A week exploring the fashion and interior design industries in NYC
July 31, 2023

A group of University of Georgia students walks through the small, fabric-flower factory in New York City’s Garment District.

The company, M&S Schmalberg, sits seven levels up in a gray, unassuming building. The space isn’t very large, and the word factory doesn’t seem to fit. But flowers are created here for everything from fashion shows to weddings to celebrity apparel worn to the Oscars and Met Gala by people including Gwen Stefani, P. Diddy and Megan Markle. 

Several women seated at a long table make flowers by hand using wires, glue and bright materials, hanging them to dry on small lines strung between them. And further back, a man is working a metal machine to press fabric into flower shapes. He’s using one of the company’s hundreds of molds, some dating back to the store’s founding in 1916. 

Adam Brand, the grandnephew of the company’s founders, leads the student tour. His grandfather, Harold Brand, was a Holocaust survivor from Poland who emigrated to the U.S. and joined his two uncles’ business, then passed it down to his son, Warren, who now runs the company with his own son, Adam.

The student group learned about the M&S Schmalberg’s history, the history of the Garment District, and the ways they have innovated to keep production in the U.S. by doing online orders and establishing a couture reputation.

This is one of the many private tours and company visits students will experience on their week-long Maymester trip. The group of 37 are all earning degrees in fashion merchandising and furnishings and interiors from the University of Georgia’s College of Family and Consumer Sciences.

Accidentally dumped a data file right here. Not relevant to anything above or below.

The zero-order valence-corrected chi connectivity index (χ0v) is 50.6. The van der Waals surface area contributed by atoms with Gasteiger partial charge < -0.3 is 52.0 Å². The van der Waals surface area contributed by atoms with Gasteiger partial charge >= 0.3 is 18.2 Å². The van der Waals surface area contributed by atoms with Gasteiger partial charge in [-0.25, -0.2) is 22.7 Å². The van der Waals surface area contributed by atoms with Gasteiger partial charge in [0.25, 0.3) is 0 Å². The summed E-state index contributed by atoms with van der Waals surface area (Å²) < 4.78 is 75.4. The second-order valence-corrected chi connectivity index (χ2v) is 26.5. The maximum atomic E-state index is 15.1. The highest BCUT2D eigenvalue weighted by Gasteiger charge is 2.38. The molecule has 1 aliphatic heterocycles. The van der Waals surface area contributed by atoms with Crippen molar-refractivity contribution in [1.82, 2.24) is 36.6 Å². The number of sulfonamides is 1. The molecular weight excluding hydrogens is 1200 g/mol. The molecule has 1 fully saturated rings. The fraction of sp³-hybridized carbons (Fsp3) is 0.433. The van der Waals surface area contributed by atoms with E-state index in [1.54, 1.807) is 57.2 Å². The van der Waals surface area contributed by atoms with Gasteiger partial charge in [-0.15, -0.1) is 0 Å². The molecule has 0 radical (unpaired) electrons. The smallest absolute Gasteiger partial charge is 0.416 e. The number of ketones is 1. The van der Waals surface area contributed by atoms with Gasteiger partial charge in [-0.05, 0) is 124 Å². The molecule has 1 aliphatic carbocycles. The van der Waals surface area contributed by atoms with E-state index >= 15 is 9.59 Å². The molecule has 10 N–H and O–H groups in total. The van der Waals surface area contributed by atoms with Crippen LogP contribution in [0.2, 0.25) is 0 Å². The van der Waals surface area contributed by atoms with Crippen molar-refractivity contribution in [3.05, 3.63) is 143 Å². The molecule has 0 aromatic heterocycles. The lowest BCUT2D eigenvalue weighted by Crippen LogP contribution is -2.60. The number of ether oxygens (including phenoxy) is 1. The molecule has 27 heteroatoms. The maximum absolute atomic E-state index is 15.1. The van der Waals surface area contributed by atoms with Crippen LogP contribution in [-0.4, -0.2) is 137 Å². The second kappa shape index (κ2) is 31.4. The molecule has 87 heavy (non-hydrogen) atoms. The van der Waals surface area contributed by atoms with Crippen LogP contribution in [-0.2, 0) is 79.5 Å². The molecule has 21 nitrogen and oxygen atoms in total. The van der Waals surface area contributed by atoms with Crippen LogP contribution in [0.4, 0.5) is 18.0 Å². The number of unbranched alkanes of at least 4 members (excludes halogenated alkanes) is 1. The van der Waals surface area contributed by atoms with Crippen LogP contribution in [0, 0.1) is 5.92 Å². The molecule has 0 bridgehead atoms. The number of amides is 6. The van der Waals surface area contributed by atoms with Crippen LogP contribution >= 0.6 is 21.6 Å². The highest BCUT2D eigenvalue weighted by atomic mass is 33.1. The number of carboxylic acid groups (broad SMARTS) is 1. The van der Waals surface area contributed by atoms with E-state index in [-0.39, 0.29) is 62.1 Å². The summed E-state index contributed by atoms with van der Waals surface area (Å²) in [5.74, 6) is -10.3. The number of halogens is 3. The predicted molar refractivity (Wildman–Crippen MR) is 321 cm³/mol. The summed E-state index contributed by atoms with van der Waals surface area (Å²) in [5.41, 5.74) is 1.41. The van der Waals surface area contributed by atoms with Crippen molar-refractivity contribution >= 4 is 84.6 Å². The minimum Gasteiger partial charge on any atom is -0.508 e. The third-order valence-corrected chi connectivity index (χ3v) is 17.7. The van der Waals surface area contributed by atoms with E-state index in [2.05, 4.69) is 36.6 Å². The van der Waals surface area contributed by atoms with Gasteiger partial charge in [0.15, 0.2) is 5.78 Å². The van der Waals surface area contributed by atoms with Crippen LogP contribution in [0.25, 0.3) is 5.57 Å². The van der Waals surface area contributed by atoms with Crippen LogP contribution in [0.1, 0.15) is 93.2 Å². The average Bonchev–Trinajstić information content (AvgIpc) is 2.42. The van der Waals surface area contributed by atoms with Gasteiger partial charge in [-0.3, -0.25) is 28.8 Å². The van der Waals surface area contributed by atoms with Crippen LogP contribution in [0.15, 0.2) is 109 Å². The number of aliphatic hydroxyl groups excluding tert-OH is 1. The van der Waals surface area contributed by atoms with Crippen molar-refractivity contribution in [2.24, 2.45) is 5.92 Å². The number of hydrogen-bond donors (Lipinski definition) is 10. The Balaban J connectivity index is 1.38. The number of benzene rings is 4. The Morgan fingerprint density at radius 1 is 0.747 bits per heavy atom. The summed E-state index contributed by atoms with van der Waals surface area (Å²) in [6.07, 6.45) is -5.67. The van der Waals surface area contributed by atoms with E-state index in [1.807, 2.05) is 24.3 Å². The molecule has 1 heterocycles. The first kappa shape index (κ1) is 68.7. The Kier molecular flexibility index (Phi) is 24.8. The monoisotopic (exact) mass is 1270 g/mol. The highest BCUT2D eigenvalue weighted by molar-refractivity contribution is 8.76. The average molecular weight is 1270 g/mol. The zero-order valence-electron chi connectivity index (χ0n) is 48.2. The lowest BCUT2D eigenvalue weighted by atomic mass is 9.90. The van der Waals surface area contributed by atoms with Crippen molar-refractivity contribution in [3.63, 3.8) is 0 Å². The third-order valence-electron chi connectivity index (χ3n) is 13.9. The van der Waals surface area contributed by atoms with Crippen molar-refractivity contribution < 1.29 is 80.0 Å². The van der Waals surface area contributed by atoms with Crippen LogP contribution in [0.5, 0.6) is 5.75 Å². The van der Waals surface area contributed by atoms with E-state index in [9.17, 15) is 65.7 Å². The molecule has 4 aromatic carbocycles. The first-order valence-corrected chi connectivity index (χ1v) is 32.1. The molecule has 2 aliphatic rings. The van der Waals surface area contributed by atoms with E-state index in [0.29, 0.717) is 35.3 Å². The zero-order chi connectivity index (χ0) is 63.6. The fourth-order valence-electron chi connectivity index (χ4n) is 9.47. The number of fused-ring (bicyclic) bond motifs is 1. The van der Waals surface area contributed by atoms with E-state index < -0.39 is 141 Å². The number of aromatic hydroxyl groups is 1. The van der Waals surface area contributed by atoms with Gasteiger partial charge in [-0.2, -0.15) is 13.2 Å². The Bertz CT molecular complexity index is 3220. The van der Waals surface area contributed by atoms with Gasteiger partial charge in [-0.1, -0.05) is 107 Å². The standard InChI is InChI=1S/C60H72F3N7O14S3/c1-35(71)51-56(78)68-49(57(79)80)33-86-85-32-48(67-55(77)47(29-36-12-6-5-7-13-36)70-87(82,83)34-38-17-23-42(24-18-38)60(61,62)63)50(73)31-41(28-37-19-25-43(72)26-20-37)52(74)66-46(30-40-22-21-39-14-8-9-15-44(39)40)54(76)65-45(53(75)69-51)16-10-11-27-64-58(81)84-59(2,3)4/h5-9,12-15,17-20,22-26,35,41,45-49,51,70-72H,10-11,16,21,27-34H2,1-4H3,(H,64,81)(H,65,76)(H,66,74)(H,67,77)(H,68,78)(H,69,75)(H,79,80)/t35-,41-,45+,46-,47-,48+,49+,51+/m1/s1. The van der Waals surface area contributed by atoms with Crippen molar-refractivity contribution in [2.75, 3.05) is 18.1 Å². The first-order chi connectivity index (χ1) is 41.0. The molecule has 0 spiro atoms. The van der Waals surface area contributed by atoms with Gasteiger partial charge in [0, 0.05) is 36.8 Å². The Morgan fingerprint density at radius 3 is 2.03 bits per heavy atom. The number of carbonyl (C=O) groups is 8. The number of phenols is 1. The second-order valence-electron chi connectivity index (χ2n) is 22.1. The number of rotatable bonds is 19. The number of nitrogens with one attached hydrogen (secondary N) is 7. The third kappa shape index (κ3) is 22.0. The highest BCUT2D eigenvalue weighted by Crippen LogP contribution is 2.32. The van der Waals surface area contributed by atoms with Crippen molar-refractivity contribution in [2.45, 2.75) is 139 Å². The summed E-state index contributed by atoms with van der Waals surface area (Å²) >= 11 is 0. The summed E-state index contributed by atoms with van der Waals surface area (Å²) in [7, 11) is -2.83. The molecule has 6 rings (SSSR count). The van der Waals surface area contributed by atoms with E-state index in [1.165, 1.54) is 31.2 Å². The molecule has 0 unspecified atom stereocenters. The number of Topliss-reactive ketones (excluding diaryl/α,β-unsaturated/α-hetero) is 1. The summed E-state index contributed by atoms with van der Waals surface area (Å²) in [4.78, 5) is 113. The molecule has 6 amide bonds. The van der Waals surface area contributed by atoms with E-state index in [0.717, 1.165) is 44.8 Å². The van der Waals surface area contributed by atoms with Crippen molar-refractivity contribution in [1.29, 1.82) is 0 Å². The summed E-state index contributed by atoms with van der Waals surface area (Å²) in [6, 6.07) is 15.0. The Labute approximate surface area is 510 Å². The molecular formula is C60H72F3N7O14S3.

They are led by three professors – Katalin Medvedev, Kim Rich Meister and Suraj Sharma – and also accompanied by Dean Anisa Zvonkovic.

She thinks M&S Schmalberg is a perfect example of the personal touch and small-scale sustainability that exists in parts of the fashion industry.

“And that’s such an integral part of what these students are learning at UGA,” she said. “Even in the city, personal connections matter and UGA has so many connections.”

Industry visits

The companies that opened their doors to the students during the week were wide-ranging, from the fabric flower factory, to a 500-year-old German button and trim company, to wallpaper and textile design firms and huge showrooms that occupied entire buildings.

At the software company Lectra’s Innovation Center, students got to see a dress made with an innovative and highly technical in-house fabric-cutting and printing machine, one of the company’s real-life solutions for optimizing production and reducing waste. 

Lectra provides integrated technology solutions for the fashion industry, such as design software, digital cutting systems and 3D prototyping tools. UGA’s College of Family and Consumer Sciences has a partnership with the company, which has donated software and trained faculty on its use, enabling students to see the connection between the pattern-making software they use and production in a more sustainable way than has been typical of the industry.

During a visit to Hue, students got to look at inspiration boards created by in-house designers, see the new line not yet in stores, and ask questions of Vice President of Design Tina Wilson, and other company leaders.

Wilson, who worked for Donna Karan for 11 years, told students they must be pushy to be designers and believe in their ideas, but also to accept criticism and learn from it.